History of California
BY RUFUS SHOEMAKER.
THE following sketch is not intended to be a history of the State, for the limits allowed will not admit of
so pretentious a designation, seeing that they will not permit much more than the mention of a few facts, while
perhaps the necessary omission of many facts will result in the exclusion of some of the most interesting happenings
in the State's career. Hence, only a brief sketch of California's history is here outlined.
California contains one hundred fifty-six thousand five hundred ninety-one and five-tenths square miles.
Fifty years after Columbus discovered America, California was first seen by adventurous European navigators, and
eighty-seven years after Columbus' grand achievement, the first Englishman visited our coast. This was Sir Francis
Drake, in 1579.
It is notable that Sir Francis reported that this country "promised rich veins of gold and silver." He
made a guess, however, and no discovery, for it is very certain that he never saw the " mining regions,"
nor did any of his men.
In 1584 Cortez, that genius of conquest and indefatigable treasure hunter, most probably saw our California (the
lower portion of it), and in 1587 Francisco de Ulloa, one of Cortez' lieutenants, visited this coast.
In 1683 Spain made its first (unsuccessful) attempt to colonize California.
The Jesuits, in 1697, occupied the peninsula of California and spread the Christian religion among the natives
to a greater or less extent. This was done under the leadership and direction of Fathers Kino and Salva Terra.
In 1769 Father Junipero Serra, a Franciscan priest, began his great work of establishing missions in California.
His success was equal surely to his most ardent expectations. The order of this great accomplishment is as follows:-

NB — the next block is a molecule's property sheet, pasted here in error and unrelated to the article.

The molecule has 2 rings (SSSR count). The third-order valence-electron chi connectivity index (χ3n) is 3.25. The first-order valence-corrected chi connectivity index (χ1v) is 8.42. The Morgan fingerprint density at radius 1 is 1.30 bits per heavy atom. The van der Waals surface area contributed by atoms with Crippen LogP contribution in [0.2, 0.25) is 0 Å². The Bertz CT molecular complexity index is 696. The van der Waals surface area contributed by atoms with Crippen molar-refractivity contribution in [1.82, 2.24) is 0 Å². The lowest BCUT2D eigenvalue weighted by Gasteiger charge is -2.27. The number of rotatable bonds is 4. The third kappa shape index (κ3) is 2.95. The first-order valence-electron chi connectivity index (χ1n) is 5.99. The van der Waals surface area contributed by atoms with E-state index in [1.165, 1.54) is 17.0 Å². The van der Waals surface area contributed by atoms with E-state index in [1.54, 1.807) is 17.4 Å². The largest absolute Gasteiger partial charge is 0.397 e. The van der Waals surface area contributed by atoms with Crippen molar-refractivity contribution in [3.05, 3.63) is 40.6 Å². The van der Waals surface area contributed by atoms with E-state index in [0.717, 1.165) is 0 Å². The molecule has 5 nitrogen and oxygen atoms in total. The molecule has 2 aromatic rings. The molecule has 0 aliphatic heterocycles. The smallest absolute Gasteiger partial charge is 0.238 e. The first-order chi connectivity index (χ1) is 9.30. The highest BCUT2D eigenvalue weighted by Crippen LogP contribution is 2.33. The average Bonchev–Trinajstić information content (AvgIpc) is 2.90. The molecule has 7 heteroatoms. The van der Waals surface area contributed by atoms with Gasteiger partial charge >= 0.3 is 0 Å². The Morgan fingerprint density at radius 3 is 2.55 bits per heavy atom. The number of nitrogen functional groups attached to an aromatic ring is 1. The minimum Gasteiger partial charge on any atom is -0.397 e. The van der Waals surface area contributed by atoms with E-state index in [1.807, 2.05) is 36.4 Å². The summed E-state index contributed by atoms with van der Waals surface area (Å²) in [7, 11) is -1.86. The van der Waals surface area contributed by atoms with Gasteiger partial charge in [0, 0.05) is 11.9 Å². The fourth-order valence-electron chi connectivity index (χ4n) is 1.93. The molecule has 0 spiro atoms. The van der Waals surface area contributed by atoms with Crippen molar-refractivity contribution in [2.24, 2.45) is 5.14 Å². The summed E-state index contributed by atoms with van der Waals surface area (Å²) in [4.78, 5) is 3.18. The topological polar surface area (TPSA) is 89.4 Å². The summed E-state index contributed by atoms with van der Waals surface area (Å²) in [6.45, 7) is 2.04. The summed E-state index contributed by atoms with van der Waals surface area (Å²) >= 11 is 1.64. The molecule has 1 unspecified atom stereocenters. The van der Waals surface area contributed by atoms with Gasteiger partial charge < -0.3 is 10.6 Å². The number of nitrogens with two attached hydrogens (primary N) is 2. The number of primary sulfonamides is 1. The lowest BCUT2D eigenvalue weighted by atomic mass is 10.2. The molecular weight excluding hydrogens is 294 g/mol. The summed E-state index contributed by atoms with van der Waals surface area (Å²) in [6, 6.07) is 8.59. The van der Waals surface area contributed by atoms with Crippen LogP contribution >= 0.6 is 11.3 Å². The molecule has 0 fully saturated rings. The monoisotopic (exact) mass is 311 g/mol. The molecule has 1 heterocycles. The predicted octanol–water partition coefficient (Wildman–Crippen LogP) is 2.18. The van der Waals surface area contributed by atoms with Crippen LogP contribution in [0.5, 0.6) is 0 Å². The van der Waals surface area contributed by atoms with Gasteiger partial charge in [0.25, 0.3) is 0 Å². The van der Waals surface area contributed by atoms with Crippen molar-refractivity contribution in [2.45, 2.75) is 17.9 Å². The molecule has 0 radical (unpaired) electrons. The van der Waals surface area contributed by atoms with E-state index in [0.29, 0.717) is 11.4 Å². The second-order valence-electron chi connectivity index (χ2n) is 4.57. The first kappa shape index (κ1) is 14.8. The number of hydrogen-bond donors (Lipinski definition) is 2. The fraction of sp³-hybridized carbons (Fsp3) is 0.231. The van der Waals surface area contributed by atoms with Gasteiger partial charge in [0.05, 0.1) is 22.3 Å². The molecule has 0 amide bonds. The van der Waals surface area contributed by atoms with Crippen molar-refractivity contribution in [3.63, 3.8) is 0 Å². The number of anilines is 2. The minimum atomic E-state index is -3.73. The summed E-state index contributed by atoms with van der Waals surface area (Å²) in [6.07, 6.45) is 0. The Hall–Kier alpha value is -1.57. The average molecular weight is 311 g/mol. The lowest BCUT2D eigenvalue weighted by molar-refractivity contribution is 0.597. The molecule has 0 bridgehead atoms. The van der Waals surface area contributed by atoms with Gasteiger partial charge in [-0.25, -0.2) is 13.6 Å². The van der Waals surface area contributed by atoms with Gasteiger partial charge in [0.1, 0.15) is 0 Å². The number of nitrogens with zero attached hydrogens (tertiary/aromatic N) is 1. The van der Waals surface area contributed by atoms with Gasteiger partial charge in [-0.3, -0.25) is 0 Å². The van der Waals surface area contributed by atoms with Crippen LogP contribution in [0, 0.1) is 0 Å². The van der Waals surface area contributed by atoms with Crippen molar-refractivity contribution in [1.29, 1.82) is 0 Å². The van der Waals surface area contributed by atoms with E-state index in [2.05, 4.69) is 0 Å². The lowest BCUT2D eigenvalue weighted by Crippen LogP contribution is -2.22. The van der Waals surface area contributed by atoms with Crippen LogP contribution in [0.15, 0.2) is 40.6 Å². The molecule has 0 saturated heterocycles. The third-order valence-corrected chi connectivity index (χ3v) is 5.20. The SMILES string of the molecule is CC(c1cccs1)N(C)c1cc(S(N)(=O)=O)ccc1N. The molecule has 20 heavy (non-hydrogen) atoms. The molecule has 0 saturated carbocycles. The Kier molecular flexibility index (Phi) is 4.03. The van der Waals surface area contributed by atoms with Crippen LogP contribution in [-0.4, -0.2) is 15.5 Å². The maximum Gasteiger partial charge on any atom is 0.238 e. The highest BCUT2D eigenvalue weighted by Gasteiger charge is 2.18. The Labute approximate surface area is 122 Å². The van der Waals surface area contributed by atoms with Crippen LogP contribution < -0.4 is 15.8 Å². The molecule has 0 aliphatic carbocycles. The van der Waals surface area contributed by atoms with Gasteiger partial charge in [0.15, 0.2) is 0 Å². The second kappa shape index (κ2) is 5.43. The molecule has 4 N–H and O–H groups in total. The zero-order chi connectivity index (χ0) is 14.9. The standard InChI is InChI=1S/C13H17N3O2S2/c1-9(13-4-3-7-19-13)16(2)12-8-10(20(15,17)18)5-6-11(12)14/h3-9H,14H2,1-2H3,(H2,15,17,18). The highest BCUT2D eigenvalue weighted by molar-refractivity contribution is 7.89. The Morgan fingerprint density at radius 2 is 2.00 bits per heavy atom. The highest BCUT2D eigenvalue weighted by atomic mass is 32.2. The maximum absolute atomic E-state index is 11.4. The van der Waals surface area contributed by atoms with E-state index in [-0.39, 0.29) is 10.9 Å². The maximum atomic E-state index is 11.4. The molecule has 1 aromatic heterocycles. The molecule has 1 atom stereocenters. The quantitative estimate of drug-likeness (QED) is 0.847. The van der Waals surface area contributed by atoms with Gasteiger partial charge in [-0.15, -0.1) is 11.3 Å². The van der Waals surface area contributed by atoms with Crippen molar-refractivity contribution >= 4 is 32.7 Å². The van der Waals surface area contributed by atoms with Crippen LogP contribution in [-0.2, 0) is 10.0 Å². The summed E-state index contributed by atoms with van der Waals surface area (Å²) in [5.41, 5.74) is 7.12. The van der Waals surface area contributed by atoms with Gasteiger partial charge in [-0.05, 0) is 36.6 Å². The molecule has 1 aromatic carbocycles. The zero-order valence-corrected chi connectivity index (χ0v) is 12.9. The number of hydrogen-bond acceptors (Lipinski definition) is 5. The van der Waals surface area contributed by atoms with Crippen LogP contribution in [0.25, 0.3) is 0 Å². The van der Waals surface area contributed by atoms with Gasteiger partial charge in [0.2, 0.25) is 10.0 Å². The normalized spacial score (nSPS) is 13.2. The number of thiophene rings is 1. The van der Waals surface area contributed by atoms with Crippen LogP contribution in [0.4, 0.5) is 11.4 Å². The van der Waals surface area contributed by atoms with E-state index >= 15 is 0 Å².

San Diego, July i6, 1767.
San Carlos, of Monterey, June 3, 1770.
San Antonio de Padua (thirteen leagues from San Miguel), July 14, 1771.
San Gabriel (near Los Angeles), September 8, 1771.
San Luis Obispo, September 1, 1772.
San Francisco (Dolores), October 9, 1776.
San Juan Capistrano (between Los Angeles and San Diego), November 1, 1776.
Santa Clara, January 18, 1777.
San Buenaventura (near Santa Barbara), March 31, 1782.
Santa Barbara, December 4, 1786.
La Purisima Concepcion (on the Santa Inez River), December 8, 1787.
Santa Cruz, August 28, 1791.
Soledad (on the Salinas River), October 9, 1791.
San Jose, June 11, 1797.
San Juan Bautista (on the San Juan River), June 24, 1797.
San Miguel (on the Salinas River), July 25, 1797.
San Fernando Rey (near and southerly from Los Angeles), September 8, 1797.
San Luis Rey de Francia (thirteen and a half leagues from San Diego), June 13, 1798.
Santa Inez (twelve leagues from Santa Barbara), September 17, 1804.
San Rafael (north of San Francisco Bay), December 14,1819.
San Francisco de Solano (Sonoma), August 25, 1823.
The Indians took kindly to the mission life, and were governed in a patriarchal way, and were happy. The California
Indians were (for there are few now) a gentle race and never disposed towards the ordinary cruelties of savages.
In 1822, when Mexico was a vice-royalty of Spain, California accepted that rule, and in 1824, when Mexico achieved